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RE: st: Re: FORTRAN


From   "Lachenbruch, Peter" <Peter.Lachenbruch@oregonstate.edu>
To   "'statalist@hsphsun2.harvard.edu'" <statalist@hsphsun2.harvard.edu>
Subject   RE: st: Re: FORTRAN
Date   Tue, 31 Aug 2010 08:06:19 -0700

Not an acronym, but it stood for FORmula TRANslation when I first learned in the 1960s

Your friendly graybeard,


Tony

Peter A. Lachenbruch
Department of Public Health
Oregon State University
Corvallis, OR 97330
Phone: 541-737-3832
FAX: 541-737-4001


-----Original Message-----
From: owner-statalist@hsphsun2.harvard.edu [mailto:owner-statalist@hsphsun2.harvard.edu] On Behalf Of Nick Cox
Sent: Tuesday, August 31, 2010 2:11 AM
To: 'statalist@hsphsun2.harvard.edu'
Subject: RE: st: Re: FORTRAN

Richard makes the point I wanted to make. 

As a side issue -- and declaring a history as another ex-Fortran programmer (for a while it was my only language...) -- FORTRAN was born that way, with an all caps name, in the style of the times. But as the name is not an acronym, Fortran is now standard spelling.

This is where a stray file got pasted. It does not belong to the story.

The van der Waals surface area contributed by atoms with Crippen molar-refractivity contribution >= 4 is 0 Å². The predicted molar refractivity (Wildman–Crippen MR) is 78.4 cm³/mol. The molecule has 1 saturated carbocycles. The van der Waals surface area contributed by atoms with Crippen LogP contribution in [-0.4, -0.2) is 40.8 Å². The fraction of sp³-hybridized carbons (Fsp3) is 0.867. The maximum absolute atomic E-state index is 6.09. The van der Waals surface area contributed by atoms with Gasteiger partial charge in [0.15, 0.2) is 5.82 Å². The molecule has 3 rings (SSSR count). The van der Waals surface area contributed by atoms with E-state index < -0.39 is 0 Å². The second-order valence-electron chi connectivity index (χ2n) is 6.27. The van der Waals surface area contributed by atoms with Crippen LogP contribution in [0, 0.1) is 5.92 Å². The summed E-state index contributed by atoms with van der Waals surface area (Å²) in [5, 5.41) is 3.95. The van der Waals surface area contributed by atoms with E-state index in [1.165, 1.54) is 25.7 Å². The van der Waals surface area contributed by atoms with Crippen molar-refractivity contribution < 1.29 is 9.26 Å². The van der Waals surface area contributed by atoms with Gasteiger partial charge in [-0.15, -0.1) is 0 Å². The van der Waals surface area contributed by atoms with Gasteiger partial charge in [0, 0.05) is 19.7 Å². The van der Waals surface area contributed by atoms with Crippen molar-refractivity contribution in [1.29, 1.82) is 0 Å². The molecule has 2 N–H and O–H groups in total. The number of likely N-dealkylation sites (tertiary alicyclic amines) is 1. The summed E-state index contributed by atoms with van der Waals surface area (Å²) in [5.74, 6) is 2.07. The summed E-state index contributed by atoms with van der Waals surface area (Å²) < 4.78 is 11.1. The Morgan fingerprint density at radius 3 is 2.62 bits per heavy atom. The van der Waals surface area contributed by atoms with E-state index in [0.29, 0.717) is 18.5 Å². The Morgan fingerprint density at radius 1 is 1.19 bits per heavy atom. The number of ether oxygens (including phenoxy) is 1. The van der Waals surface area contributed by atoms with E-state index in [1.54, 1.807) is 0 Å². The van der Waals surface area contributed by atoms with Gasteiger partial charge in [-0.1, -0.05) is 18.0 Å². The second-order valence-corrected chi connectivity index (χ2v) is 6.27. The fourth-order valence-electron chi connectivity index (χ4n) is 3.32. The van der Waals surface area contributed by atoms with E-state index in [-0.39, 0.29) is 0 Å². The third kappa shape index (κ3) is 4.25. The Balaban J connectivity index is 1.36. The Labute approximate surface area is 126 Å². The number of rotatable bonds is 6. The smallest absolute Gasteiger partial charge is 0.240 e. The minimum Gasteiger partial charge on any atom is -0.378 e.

Nick 
n.j.cox@durham.ac.uk 

Richard Williams

At 03:38 PM 8/30/2010, Michael I. Lichter wrote:
>1. I second Tony's advice that you don't want to take the time to 
>learn FORTRAN (an ancient and nearly-dead language that I last 
>programmed in nearly 30 (!) years ago) if you can avoid it. Hire 
>somebody to help if at all possible.

FORTRAN was old when the world was young.  Several billion people 
have been born and died since I last used it.  But according to 
Wikipedia, FORTRAN itself continues to thrive and prosper.  Among 
other things, Wikipedia says

"Since Fortran has been in use for more than fifty years, there is a 
vast body of Fortran in daily use throughout the scientific and 
engineering communities. It is the primary language for some of the 
most intensive supercomputing tasks, such as weather and climate 
modeling, computational fluid dynamics, computational chemistry, 
computational economics, plant breeding and computational physics. 
Even today, half a century later, many of the floating-point 
benchmarks to gauge the performance of new computer processors are 
still written in Fortran (e.g., CFP2006, the floating-point component 
of the SPEC CPU2006 benchmarks)."


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